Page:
InvestigateTV – Buying a new vehicle is one of the biggest purchases many people will ever make.
“It is a really important purchase, often the second most expensive after a house,” said Sally Greenberg, Executive Director of the National Consumers League.
Car prices are skyrocketing, too. According to CARFAX, the median list price for a used car jumped 40% from January 2021 to January 2022. The biggest jump came in sedans with the average cost rising from $15,995 to $22,900 over the past year.
In the midst of this climb, our national investigative team uncovered consumer complaints from across the country accusing dealers of advertising one price, but when it came time to sign, charging a cash price thousands more.
Daniel Blinn is a Connecticut attorney with the Consumer Law Group. We spoke with three clients he’s representing in lawsuits concerning this issue. All three told similar stories of prices taking unexpected jumps.
- Karen Hubball purchased a 2015 Volkswagon Jetta Sedan for $15,000. The advertisement showed the car would cost $10,980. “I was very upset,” Hubball said.
- “I was mad,” said Gerardo Velazquez. “It was way too much money.” The price in his ad for a 2018 Nissan Rogue was $21,000, but when he went to sign his paperwork it listed at $24,045.
- Michele Gagnon bought a 2019 Kia Soul for $16,218 that was advertised for $15,499. “It made me feel very angry. I had literally depleted my savings account to put the money down on this vehicle to buy my 17-year-old a reliable car,” Gagnon said.
Blinn provided other examples of vehicle overcharging. In one advertisement, a Ford Fiesta was priced at $11,599, but the cash price was $17,200 – an almost 50% increase. Another showed a Nissan Altima posted online for $15,750; however, the cash price on paper was $20,681.
Blinn said his clients bought vehicles under false pretenses, and he said these cases are on the rise.
“Once it becomes less profitable to rip people off, that’s when they’ll stop doing it,” Blinn said.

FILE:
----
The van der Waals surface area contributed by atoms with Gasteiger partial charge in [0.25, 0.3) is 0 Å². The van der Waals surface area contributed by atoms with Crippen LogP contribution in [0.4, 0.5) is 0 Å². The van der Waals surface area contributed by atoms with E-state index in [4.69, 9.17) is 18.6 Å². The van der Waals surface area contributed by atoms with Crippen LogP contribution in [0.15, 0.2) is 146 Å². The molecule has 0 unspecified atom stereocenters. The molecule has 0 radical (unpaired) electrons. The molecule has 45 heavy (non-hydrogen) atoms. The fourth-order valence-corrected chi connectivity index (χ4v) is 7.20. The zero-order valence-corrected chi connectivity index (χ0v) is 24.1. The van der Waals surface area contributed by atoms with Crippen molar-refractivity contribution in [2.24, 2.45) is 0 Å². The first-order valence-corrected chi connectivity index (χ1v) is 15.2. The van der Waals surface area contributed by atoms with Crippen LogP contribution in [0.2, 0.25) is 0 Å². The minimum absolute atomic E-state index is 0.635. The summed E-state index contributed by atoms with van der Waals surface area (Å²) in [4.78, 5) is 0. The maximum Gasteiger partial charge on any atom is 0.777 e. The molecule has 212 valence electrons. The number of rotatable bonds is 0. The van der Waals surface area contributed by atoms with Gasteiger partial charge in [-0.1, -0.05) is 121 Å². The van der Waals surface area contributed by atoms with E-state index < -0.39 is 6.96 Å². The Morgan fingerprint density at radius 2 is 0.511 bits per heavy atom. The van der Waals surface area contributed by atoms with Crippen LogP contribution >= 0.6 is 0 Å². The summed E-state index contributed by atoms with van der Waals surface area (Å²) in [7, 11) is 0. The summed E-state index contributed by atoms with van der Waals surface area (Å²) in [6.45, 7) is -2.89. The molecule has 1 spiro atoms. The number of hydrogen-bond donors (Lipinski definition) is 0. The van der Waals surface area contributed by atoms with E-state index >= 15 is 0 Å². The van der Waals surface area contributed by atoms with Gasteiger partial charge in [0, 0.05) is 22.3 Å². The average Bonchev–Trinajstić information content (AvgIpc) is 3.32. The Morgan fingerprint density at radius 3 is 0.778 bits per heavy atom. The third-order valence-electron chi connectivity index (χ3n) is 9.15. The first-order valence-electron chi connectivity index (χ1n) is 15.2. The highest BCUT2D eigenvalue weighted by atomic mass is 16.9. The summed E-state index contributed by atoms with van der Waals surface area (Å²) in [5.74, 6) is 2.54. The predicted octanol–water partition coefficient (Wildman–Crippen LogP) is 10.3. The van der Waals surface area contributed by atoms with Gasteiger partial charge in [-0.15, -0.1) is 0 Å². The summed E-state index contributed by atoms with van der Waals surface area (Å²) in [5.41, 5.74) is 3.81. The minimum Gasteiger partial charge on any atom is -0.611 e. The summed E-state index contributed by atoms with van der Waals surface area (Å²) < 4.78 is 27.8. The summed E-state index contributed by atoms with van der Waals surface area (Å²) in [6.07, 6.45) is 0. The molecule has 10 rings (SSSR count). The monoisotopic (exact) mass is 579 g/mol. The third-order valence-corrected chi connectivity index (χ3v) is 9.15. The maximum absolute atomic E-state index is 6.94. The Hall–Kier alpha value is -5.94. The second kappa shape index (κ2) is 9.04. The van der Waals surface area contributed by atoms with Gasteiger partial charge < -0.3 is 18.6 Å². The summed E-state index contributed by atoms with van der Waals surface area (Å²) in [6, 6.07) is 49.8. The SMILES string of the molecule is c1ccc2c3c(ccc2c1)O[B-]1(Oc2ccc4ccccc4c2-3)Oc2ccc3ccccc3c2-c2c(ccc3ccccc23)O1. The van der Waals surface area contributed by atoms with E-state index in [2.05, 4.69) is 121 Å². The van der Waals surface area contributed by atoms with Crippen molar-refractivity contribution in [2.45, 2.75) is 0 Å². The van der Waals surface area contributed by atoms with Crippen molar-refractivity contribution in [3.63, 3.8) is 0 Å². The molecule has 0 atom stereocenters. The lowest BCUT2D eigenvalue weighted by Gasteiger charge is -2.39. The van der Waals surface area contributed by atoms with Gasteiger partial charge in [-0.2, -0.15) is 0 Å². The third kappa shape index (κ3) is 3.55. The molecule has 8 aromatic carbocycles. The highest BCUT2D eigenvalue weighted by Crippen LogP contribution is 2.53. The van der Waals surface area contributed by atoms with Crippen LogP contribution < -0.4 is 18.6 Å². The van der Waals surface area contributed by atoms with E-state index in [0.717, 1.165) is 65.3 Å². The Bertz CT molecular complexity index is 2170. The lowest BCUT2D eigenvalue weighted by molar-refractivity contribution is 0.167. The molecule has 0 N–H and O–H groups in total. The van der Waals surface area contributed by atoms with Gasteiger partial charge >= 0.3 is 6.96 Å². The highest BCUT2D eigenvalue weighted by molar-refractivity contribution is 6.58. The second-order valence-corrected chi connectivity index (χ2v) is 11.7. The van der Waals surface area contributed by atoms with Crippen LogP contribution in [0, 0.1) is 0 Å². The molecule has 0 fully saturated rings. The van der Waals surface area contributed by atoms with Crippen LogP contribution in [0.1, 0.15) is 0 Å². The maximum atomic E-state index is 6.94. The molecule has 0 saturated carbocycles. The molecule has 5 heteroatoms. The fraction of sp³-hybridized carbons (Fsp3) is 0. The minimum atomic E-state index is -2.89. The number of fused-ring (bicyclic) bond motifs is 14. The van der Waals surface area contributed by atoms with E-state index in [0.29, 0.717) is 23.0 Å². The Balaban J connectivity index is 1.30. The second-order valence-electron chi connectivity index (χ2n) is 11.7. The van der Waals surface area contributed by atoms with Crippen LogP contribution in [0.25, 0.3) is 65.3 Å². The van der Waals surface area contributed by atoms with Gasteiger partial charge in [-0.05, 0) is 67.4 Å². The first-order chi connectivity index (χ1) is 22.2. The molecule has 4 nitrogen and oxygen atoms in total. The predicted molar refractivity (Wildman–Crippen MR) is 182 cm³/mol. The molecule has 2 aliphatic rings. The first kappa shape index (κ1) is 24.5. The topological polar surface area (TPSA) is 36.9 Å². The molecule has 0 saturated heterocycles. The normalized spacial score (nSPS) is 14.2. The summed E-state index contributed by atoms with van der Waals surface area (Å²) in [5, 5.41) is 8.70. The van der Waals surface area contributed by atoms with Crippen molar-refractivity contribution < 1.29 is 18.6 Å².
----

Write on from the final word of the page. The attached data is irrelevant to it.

After reviewing motor vehicle complaints reported to attorneys general offices from several states over the past couple of years, InvestigateTV found this practice wasn’t just happening in the Northeast.
- In Arkansas, one customer said: “they quoted me one price significantly higher than their online price. I pointed out the price discrepancy, and they informed me that the national company required them to post a specific lower price on their website.”
- One buyer in Texas said: “the truck was advertised for $30,000. When requested for an out the door price the salesman refused and stated that the sale price was $38,000.”
- And a South Carolina customer reported: “false advertising, went to purchase the truck and the price was higher than advertised. Cease bait and switch.”
InvestigateTV reached out multiple times to the car dealership industry for comment. The National Automobile Dealers Association had no response. The National Association of Dealer Counsel responded through email stating: “The NADC does not do interviews on these matters.” Auto Nation did not respond to our request for comment.
In Section 5: Unfair or Deceptive Acts or Practices of the Federal Trade Commission Act, the law prohibits any service providers such as dealerships from misleading consumers. While some states are enforcing federal regulation through fines and penalties, others aren’t.
“There are market conditions right now that have impacted the price of cars, but the laws in most states provide that if a car dealership advertises a car for a certain price – they have to sell it for that price,” Blinn said.
Greenberg, from the National Consumers League, said consumers should pump the brakes before buying. She suggested doing comparison shopping, checking online dealer reviews and reading the fine print.
“Any vehicle purchase requires a healthy amount of skepticism about the trustworthiness of the dealership, no matter how nice they are. No matter how beautiful the showroom is,” Greenberg said.
Looking back, Karen Hubball said she has regrets and now wants to make sure no one else falls for the same “Predatory Pricing”. “People need to know what’s going on,” Hubball said.
If you think you’re being overcharged for a vehicle, our experts said the laws in most states allow you to take legal action against car dealerships to recover damages. They said you could also file a complaint with your state attorney general or consumer protection agency.